Averill: They made it to Ayute, and were disappointed to say the least, to find that it had been abandoned and burned. They attempted to return to the harbor and there they fashioned ships to get back out of this obviously desolate and terrible place. They made ropes out of the tails and mains of their horses. Shirts into sails, carved oars, made water pouches out of horse skins. Obviously they slaughtered their horses.
Sarah: They were eating their horses the whole time. One of the themes that comes up again and again is their kind of reluctance to eat some of the foods that the natives are offering them. They are kind of distrustful of it. And so they are always in search of corn because they know it is something that is edible from previous Spanish explorations. And they are Europeans so they really like meat. Meat is important, so they are eating their horses as they go.
Averill: By September of 1528 they had eaten all of their horses, were out of food, and they had been on these makeshift ships sailing for 30 days with very little food and almost no water.
Sarah: Things were really rough on this part of their voyage and I say that… things were sort of rough on the entire voyage, but… At one point they find a small island where they think that they might be able to stop and find some water but they don’t find any fresh water. They go back out and he recalls this part of their voyage this way, “While anchored, a great storm overtook us. We remained there 6 days without venturing to leave. And it being five days since we have drunk anything, our thirst was so great as to compel us to drink salt water. And several of us took such an excess of it that we lost suddenly five men.”
And then he goes on to say sort of an… throughout his memoirs of this time he tried to kind of couch all of this within his Catholicism. He says, “I tell this briefly, not thinking it necessary to relate in particular, all the distress and hardships we bore. Moreover, if one takes into the account the place we were in and the slight chances of relief he may imagine what we suffered. Seeing that our thirst was increasing and the water was killing us while the storm did not abate, we agreed to trust God, our Lord, and rather risk the perils of the sea than wait there for certain death from thirst.” It’s really their Faith that in some places keeps them going.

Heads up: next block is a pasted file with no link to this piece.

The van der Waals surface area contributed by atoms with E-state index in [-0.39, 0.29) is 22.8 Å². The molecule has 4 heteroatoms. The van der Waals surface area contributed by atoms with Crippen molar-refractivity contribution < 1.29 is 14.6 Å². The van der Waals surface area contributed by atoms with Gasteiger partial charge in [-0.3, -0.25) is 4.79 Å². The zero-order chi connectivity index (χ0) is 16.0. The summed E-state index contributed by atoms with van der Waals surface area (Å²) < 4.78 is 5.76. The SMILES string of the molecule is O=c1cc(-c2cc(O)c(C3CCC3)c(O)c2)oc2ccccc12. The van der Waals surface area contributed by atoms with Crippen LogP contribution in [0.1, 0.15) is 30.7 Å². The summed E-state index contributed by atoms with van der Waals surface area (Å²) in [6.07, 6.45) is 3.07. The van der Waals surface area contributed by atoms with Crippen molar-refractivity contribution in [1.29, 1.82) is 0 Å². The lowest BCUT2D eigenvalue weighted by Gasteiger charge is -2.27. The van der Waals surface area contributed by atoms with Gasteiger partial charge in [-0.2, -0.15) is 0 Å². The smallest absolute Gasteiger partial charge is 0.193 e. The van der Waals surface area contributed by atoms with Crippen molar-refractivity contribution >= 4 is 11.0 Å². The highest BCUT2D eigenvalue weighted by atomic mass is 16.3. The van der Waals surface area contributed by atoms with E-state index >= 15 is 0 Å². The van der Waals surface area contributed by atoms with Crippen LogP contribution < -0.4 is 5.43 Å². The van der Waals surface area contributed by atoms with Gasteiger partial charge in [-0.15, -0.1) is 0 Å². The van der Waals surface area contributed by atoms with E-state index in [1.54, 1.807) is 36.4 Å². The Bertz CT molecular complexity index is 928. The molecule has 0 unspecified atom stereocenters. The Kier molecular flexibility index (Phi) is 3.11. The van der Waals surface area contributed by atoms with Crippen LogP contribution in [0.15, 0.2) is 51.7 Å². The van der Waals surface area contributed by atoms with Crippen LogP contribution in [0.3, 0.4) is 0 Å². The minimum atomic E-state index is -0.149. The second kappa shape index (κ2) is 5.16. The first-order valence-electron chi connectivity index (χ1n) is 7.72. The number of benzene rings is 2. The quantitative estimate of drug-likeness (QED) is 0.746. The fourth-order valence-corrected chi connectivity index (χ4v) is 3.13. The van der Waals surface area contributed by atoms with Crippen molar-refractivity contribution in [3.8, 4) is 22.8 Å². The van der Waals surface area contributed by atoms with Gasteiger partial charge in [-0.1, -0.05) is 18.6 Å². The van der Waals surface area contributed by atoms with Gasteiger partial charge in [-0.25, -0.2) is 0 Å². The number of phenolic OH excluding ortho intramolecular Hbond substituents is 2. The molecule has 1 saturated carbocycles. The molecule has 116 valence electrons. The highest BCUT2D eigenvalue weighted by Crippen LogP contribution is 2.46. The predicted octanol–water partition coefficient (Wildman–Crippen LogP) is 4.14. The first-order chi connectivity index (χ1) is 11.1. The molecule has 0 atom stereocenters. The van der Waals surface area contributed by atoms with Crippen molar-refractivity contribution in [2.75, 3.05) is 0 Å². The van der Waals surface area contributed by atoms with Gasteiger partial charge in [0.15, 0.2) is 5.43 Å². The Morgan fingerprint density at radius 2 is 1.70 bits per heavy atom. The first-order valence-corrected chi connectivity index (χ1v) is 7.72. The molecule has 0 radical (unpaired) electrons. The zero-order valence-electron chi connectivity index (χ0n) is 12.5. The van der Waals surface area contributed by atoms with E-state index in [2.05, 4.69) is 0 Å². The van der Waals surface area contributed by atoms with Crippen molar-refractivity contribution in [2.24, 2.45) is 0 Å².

Averill: At the end of October that year natives, probably Choctaws, helped the explorers and gave them water and food. But then, after the sun went down, they attacked the Spanish and the Spanish lost even more men. They made it to Galveston Island, in Texas, where they were shipwrecked and disserted. They came to call Galveston the “island of doom.” They landed in November and had to pass the winter with little clothing, food, or shelter. Uh, luckily they were in Texas which, may I say, at least they didn’t land in Buffalo. [Because Buffalo gets cold.]
Averill: They tried to escape on home fashioned barges but their barges sank and many died.
Sarah: During this time they are interacting with the native people on Galveston Island. And those people begin integrating the Spanish into their own culture. One of the ways they do this becomes rather important for the rest of their experience travelling throughout the southern United States. They force the Spaniards to act as their medicine men. He says, “On the island I’ve spoken of, they wanted to make medicine men of us without any examination or asking for our diplomas.” Which is kind of funny, when you think of it, because the natives would have no concept of a diploma. “Because they cured diseases by breathing on the sick. And with that breath and their hands, they drive the ailment away. So they summoned us to do the same in order to be a least of some use. We laughed, taking it for a jest and said we did not understand how to cure. Thereupon they withheld our food to compel us to do what they wanted. Seeing our obstinacy, and Indian told me that I did not know what I said by claiming that what he knew was useless. Because stones and things growing out of the fields have their virtues and he, with a heated stone, placing it on the stomach, could cure and take away pain. So that we, who were wiser men, surely had greater power and virtue.”
Again we don’t know if this is Cabeza de Vaca showing his cultural superiority, right. Showing that like, ‘surely we were wiser men…’ But there is a certain amount of credibility to the idea that these unusual people showed up and perhaps they were important somehow. So perhaps they did have different powers of healing.
Averill: And so this becomes a kind of currency that the Spanish can use to their advantage. Their able to use the skill that they learn from acting as medicine men to using as cultural capital with the natives in this tribe. And then with natives in different tribes as they forge their way back to the Spanish in Mexico.